“Going into the season, there weren’t many expectations for us. We’re still a fairly young team in a new conference. I had no doubt we’d compete. I’ve coached the seniors for four years. They’re probably the best group of seniors in the conference. They were pretty special. They’ve accomplished a lot.”
Yarmouth can’t be overlooked going into 2014.
“I think we have a lot of potential,” Pingitore said. “Unfortunately, we’re low in the junior class. We have ebbs and tides. Our sophomore class is as talented as any class we’ve had. We should have a big freshman class coming in. We’ll be young again, but we have talent to do some things.”
That team will have a different coach, however.
“I’ve thought about it for awhile,” Pingitore said. “My (medical) practice has grown exponentially and trying to wrestle running a practice and coaching is tough. After 13 years, it’s time to take a break. I was getting tired. It’s been a satisfying career. We started with seven kids my first day at the youth level, so what we’ve accomplished is unbelievable.”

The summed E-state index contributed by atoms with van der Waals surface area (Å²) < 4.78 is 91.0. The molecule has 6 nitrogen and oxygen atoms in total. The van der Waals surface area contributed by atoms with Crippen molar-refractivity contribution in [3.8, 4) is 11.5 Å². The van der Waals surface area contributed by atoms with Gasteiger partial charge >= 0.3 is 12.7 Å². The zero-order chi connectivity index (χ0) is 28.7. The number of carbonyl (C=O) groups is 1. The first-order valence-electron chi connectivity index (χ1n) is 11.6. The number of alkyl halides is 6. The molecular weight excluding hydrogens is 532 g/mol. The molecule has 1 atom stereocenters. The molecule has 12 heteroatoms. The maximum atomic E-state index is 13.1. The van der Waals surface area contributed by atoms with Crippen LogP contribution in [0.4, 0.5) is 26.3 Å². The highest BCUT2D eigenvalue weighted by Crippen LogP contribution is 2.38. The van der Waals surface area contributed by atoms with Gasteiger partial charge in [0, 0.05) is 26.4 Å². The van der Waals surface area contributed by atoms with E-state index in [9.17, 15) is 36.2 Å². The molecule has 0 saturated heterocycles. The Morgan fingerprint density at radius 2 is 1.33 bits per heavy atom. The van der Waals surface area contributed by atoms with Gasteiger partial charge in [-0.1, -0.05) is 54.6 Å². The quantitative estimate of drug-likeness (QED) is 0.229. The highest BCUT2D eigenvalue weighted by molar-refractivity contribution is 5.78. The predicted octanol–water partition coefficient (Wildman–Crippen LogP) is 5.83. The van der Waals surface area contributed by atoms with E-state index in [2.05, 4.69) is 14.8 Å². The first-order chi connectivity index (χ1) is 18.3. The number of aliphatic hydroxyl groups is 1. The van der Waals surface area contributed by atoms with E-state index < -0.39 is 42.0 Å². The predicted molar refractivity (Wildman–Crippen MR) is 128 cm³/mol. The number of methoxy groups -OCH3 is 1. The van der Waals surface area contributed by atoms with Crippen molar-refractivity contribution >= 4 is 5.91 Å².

Elsewhere in Western C, Freeport reached the playoffs for the second year in a row after a 4-4 regular season. The sixth-ranked Falcons were no match for No. 3 Spruce Mountain, however, trailing, 6-0, after one period, 20-0 at halftime and 42-0 after three quarters before getting a couple fourth period TDs (Ben MacMillan’s 1-yard run and a 56-yard reception by Cam Buthlay) against the Phoenix’s second unit in a 42-13 defeat.
“Defensively, they were much stronger than what we remembered,” said Freeport coach Rob Grover. “Defensively, we were pretty good, but we just couldn’t move the ball. I’m very happy with the season. We had low numbers, but still made the playoffs. I wish we were a little more competitive with the top teams.”
The Falcons (who finished 4-5) expect to be good again in 2014.
“If we get some 8th graders, that will help,” Grover said. “Our sophomore class is strong and all four juniors are good football players. We lose three key seniors, Cam, Ben and Joe (Nixon), but I believe we’ll be competitive again next year.”